You are correct in that US colleges have general education requirements which almost always require an individual to dabble in philosophy. As for what exactly is studied in philosophy, it is hard to say. The field is so broad. If you study emotions then you would be useful for firms that deal with psychology. If you study human relations then working in consumer relations and such would make much sense. Of course if you study more obscure fields such as religious philosophy then marketability of the major goes down. IR and other such fields are usually a very specialized version of philosophy -- in this case, a study of how these human constructions called "states" operate in a world of divergent interests, trying to appeal to their own populations while not trying to piss any other states off too much. But you are basically correct that Philosophy is useful for further education. Yet many employers would likely remain skeptical. It is better to market a philosophy degree based on what type of philosophy is studied: "I studied human emotions" is better than "I studied philosophy," so for that reason I will concede and say that if an employer would only see "philosophy" as your degree, with no further description, then you are at a disadvantage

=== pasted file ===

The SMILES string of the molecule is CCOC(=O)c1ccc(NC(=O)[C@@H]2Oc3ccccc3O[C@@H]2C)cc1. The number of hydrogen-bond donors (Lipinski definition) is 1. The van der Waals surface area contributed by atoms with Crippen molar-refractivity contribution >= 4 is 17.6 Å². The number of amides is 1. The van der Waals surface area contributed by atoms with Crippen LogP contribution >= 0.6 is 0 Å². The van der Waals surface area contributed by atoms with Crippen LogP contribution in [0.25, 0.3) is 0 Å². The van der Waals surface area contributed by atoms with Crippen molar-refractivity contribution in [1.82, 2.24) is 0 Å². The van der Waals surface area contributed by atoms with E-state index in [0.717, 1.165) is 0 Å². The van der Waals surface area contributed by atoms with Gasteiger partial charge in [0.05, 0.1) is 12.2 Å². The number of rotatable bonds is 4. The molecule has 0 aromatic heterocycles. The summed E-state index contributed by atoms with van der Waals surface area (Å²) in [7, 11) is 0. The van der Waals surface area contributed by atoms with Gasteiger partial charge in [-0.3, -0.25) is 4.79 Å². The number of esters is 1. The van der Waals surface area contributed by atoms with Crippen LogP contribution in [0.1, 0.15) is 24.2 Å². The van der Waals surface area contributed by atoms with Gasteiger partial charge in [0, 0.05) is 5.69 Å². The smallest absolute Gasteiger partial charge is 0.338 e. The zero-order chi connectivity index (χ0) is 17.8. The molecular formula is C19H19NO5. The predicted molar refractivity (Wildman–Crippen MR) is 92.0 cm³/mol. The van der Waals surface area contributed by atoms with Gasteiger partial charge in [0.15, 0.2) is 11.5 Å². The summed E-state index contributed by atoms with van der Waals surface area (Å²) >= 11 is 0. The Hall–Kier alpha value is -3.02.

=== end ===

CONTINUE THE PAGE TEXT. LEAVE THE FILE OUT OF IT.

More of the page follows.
On a side note, I find it humorous that many find a math major as something generally marketable but not a philosophy major. Both are the study of the essential questions and methods which define many other fields. Math is a study of the methods which underscore physics, social statistics,  and computer science. Philosophy is a study of human thought, logical, and systematic modeling which basically underscores almost all the other fields you put up there. Both math and philosophy seem to be extremely marketable, then, if companies are willing to spend a month or so to train you in what they do (which they normally do for more specialized majors anyway).
 
Finally, which country do you live in?
 
Aug 6, 2015 at 2:33 AM Post #17 of 17

ProtegeManiac